I have recently read several posts, opinion articles, and forum comments, all with the same common thread; Dave Ramsey is out of touch. I’m a Dave Ramsey fan. He was one of the first resources I found when I began my personal finance journey back in 2010. I don’t regularly listen to his daily radio show because I’m at work but do download his podcast and listen at night and weekends. I’m still inspired every time I hear someone perform a debt-free scream on his show.
Dave Ramsey offers practical, common-sense advice for those just starting to organizing their money and get out of debt. His baby steps outline seven easy steps to get you started in turning your money management skills around.
When my family and I needed information, the Dave Ramsey steps were very helpful in getting us on the right track. His book The Total Money Makeover is a great read and helped motivate us to take the plunge to get my finances in order.
Over time I have found plenty of other great resources too, which have also helped shape my financial plan over the last few years. So as I move forward, I’m a combination of all of this great information I have collected included bits of the Dave Ramsey steps. I don’t believe in taking everything he says and run with it, I listen and see what fits or doesn’t for my personal finance situation. So why just straight-up bash the guy when his advice helps others?
Dave Ramsey Steps – The Complaints
I’ll summarize, because I don’t want to call attention to the information I’m referencing, but a quick Google search will find several articles on the topic. You may have even read some of them on your favorite personal finance blogs. Here are some of the chief complaints:
- Debt Snowball Doesn’t Make Sense – Your rack up interest charges
- Paper Currency is a thing of the past – Millennials don’t use cash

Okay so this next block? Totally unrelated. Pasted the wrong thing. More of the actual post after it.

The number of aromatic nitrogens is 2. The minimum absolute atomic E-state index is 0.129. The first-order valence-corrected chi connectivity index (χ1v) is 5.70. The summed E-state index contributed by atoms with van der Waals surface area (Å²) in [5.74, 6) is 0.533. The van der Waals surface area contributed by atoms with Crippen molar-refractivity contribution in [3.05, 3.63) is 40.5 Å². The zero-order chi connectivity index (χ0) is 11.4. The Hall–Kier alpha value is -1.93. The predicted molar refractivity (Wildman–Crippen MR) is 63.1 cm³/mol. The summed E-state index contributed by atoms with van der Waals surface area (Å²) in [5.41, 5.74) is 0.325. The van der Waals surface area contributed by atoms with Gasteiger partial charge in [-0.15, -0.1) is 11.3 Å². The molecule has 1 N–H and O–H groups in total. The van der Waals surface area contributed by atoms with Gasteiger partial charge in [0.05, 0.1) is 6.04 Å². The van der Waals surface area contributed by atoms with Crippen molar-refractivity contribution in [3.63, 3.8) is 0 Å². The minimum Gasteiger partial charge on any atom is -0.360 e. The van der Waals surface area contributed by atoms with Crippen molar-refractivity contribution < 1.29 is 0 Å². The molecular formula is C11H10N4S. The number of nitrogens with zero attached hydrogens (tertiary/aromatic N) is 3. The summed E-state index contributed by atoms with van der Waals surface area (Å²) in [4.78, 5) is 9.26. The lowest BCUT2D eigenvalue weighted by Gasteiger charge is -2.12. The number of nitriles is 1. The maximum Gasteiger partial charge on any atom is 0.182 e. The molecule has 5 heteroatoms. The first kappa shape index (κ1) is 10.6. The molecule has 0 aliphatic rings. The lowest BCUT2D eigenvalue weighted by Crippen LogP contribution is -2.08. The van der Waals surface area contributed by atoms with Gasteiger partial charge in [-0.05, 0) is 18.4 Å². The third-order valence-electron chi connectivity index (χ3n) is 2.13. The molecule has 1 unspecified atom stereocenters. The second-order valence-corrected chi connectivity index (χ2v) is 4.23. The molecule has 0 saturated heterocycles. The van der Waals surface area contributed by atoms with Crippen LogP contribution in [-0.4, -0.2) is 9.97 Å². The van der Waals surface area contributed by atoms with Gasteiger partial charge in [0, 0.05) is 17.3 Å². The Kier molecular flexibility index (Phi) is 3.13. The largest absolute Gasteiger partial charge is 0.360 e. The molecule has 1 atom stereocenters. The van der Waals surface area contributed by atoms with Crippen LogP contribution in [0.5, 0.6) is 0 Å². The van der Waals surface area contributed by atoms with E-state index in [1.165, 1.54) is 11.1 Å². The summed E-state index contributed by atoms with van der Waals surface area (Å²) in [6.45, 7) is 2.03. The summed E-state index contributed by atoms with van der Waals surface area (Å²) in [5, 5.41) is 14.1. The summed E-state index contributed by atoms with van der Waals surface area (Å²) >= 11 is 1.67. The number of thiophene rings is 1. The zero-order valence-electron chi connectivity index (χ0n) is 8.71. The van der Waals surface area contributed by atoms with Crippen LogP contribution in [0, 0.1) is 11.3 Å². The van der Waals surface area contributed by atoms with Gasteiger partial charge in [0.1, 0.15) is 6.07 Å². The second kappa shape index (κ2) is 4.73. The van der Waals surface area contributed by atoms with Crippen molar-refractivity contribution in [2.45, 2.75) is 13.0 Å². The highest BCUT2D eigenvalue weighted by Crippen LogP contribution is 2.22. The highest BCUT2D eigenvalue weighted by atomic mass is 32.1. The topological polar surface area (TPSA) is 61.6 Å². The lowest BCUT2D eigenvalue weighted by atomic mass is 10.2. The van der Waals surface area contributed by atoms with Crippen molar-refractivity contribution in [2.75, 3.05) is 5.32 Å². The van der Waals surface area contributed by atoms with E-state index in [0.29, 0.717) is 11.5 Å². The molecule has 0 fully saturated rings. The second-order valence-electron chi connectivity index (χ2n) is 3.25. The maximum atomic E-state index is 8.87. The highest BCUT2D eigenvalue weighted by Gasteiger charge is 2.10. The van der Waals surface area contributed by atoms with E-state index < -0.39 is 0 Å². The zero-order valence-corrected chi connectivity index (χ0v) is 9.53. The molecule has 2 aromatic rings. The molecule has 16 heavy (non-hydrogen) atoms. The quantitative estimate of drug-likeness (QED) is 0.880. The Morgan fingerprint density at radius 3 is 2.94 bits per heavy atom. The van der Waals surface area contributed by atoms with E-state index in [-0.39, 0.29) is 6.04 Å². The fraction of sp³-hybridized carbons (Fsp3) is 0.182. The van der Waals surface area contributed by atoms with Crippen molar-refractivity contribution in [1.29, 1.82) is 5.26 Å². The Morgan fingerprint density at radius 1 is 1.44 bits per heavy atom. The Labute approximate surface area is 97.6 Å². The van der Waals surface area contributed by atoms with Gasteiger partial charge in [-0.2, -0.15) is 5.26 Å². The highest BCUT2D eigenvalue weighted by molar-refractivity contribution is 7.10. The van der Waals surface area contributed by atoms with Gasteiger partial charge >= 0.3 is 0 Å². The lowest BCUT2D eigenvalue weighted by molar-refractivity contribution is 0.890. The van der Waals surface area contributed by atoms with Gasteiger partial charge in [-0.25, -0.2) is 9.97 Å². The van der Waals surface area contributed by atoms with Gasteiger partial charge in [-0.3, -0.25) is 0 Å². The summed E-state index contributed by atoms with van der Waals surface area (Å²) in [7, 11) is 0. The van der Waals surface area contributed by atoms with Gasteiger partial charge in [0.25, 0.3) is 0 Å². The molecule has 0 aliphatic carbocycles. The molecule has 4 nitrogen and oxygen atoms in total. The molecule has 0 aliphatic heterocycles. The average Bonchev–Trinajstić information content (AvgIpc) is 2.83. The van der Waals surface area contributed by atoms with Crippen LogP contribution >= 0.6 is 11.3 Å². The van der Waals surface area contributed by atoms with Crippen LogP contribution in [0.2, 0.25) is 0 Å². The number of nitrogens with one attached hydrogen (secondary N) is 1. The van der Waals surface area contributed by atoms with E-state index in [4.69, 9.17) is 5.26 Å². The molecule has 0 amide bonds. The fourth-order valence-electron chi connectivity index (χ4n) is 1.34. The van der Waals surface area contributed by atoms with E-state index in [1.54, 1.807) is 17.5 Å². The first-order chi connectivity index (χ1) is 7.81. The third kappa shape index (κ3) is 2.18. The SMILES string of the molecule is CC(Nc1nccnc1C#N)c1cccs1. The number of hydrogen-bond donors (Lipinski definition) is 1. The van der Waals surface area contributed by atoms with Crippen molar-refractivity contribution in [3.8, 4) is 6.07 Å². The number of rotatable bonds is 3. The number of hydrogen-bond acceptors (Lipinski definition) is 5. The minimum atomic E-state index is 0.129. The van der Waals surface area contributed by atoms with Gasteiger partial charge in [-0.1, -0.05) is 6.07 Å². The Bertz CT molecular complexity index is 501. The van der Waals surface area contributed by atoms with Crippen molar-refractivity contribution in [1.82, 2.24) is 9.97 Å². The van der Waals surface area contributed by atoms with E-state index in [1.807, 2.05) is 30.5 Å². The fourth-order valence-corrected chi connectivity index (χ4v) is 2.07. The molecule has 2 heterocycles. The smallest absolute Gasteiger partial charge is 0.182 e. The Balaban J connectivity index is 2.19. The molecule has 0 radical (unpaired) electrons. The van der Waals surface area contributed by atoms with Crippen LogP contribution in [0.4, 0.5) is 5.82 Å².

- Dave’s investing advice is weak – 12% returns are impossible
- Mimicking Rich people’s habits doesn’t work for everyone – poverty-stricken people don’t have these opportunities
- He mistreats callers, especially women.
Let’s review each of these and understand the beef with the Dave Ramsey steps.
Dave Ramsey – The Reality
Let’s review each of the above points.
Debt Snow Ball Doesn’t Make Sense – Your rack up interest charges.
My family and I used the debt snowball technique for over four years, and we paid off over $109K worth of credit card debt. I was able to negotiate with my creditors and lower my interest rates to as low as 1.5%. The snowball has worked for me. The debt snowball has worked for many others too.
Yes, depending on your situation, the debt avalanche where you attack the highest interest debt first, might be better for you. Either one will work. We found that by following the Dave Ramsey Steps, using the snowball, we built momentum, and reduce money stress in our life.
The fact that I read and learned the Dave Ramsey steps allowed me to learn about the debt avalanche too.
Paper Currency is a thing of the past – Millennials don’t use cash
I’m a Gen X kid, and my choice of payment is a debit card, sometimes I use cash. So just because Dave states to use cash, you take shots at him, and not think for yourself?
I don’t care what age you are, use what method of purchase that works best for you, but the point of it is, pay yourself first, and spend less than you make.
Dave’s investing advice is weak – 12% returns are impossible